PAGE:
Saturday, February 9, 2013

Why I Hate Traditional Weddings

Let me preface this, dear, theoretical audience, by saying this: I'm all for life-long, monogamous partnerships and all that jazz. I just happen to hate how most people go about the relationships preceding it, and the marriage proceedings themselves. Why you ask? I shall tell you! In my habitual lack of order, here are my reasons:

1. The dress

It is traditional on one's Special Day to wear a highly expensive white dress of one style or another. Does anyone know why that is? Yes! Purity. Because it is traditional for a woman's value to be judged by the state of her hymen. A white dress in western culture is symbolic of a virgin bride (in some other cultures, white is a color of death and mourning. Coincidence? I think not!), so wearing a dress of a more interesting hue can bring on lots of speculation and sideways glances. Someone I once knew was married in a pink (if I remember correctly) dress, just because she had a child out of wedlock. But lets actually think about this for a second: Who actually wants to wear excessive amounts of white clothing? The number is pretty small, boys and girls, and if you don't want to wear a white dress proclaiming your snowy virgin pureness, why should you be expected to? Also, the number of women who are not even a little bit virginal who have worn white wedding dresses is probably staggering. The color of your clothing should have nothing to do with how much sex you've had. Thank you, Hester Prynne!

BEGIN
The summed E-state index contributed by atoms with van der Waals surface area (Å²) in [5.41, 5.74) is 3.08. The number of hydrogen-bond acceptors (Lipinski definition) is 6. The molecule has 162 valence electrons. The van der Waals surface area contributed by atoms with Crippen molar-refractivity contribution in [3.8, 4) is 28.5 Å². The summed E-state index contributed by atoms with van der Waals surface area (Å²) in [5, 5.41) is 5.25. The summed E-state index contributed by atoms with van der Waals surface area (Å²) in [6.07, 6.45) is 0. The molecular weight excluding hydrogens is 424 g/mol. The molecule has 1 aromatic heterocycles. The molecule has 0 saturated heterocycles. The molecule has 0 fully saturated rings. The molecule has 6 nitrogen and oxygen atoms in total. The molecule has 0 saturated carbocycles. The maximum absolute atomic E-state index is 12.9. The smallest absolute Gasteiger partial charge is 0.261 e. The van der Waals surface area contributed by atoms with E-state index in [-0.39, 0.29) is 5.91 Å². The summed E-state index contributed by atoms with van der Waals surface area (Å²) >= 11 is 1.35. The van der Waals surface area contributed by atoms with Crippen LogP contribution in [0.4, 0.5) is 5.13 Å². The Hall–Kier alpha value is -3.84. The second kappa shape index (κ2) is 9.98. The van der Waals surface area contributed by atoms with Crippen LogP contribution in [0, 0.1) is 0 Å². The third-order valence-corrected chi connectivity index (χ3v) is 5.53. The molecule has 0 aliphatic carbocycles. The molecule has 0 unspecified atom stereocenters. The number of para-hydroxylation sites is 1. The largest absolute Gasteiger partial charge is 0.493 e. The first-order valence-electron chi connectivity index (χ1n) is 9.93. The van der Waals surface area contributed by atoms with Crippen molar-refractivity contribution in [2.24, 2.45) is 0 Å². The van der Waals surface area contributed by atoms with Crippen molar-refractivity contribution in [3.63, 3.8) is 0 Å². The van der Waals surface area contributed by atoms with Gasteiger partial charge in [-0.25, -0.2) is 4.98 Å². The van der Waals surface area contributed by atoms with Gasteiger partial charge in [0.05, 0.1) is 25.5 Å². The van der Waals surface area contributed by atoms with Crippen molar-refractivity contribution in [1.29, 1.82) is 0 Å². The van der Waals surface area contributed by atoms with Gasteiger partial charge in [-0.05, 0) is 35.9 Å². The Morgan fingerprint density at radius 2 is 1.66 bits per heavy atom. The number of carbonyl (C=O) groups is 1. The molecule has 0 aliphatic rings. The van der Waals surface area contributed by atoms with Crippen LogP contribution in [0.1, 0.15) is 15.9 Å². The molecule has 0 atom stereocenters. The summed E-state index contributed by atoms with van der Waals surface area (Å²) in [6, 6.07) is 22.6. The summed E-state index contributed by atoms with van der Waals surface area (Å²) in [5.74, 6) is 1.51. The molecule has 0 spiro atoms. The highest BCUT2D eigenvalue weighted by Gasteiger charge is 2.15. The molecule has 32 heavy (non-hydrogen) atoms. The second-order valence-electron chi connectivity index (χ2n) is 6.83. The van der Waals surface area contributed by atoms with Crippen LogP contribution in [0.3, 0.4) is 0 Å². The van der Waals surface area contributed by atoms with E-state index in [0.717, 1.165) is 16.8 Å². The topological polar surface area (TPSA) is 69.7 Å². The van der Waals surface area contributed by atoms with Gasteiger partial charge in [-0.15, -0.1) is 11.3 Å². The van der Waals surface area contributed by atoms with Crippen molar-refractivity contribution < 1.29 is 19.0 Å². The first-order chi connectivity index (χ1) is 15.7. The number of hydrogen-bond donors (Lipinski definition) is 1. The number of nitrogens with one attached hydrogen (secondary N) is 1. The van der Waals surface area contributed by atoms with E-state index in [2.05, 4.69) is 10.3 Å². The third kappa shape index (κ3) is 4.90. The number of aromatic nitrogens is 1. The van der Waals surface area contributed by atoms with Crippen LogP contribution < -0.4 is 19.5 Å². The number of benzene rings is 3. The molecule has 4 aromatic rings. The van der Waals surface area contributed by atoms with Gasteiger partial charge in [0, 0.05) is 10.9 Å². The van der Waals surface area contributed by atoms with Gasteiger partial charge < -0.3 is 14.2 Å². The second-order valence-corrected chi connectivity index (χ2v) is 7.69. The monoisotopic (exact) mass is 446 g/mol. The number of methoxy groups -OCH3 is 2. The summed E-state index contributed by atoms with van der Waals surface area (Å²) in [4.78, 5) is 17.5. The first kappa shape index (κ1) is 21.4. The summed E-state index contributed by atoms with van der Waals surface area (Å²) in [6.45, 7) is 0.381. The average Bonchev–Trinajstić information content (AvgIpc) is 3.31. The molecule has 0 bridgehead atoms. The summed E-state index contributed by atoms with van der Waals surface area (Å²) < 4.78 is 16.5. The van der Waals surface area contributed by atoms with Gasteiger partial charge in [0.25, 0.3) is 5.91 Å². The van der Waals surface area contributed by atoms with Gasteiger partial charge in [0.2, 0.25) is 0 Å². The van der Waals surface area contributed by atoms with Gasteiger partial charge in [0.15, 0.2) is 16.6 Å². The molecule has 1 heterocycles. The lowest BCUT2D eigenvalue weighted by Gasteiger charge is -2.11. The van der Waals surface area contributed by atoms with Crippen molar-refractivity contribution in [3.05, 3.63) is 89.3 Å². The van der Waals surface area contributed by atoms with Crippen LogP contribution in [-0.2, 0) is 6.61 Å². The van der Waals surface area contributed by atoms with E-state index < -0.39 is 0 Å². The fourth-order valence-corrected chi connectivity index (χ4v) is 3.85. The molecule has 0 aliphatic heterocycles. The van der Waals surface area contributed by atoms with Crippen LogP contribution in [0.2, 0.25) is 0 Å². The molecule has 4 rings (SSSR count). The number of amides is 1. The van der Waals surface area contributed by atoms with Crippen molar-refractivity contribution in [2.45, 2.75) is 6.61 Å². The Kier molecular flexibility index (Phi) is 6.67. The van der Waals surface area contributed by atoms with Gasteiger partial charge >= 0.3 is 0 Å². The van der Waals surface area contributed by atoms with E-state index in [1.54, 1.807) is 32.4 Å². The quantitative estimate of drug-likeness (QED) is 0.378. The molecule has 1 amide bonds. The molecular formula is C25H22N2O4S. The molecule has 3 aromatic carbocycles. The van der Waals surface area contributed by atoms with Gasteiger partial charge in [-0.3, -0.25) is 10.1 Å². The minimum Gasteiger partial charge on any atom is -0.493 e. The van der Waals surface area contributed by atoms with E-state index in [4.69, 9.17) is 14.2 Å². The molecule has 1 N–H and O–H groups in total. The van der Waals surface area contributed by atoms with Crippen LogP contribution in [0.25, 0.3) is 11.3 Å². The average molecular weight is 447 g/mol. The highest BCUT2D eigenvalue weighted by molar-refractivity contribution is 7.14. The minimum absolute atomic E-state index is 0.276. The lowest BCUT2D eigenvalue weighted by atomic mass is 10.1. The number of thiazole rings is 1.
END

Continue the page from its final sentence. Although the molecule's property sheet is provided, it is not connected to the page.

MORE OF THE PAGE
Someday, I'm going to walk into a bridal shop solely to ask if they have bridal gowns in any other color and watch the response. And then, I'll have an incredibly loud, public breakdown and sob that I don't want to get married after all. Who wants to join me?

2. Family
Hey, everyone I have any kind of blood or legal relationship to, want to join my friends, coworkers, neighbors, church people, and dry-cleaners in watching me and my significant other spend thousands of unnecessary dollars to engage in a joint legal and social contract? :D

Wrong. Half of them aren't going to be able to make it, and most of them won't actually even talk to you at the ceremony/reception. Because there's an obscene number of people who will want to talk to you, or they're there with people they can interact with more easily and comfortably.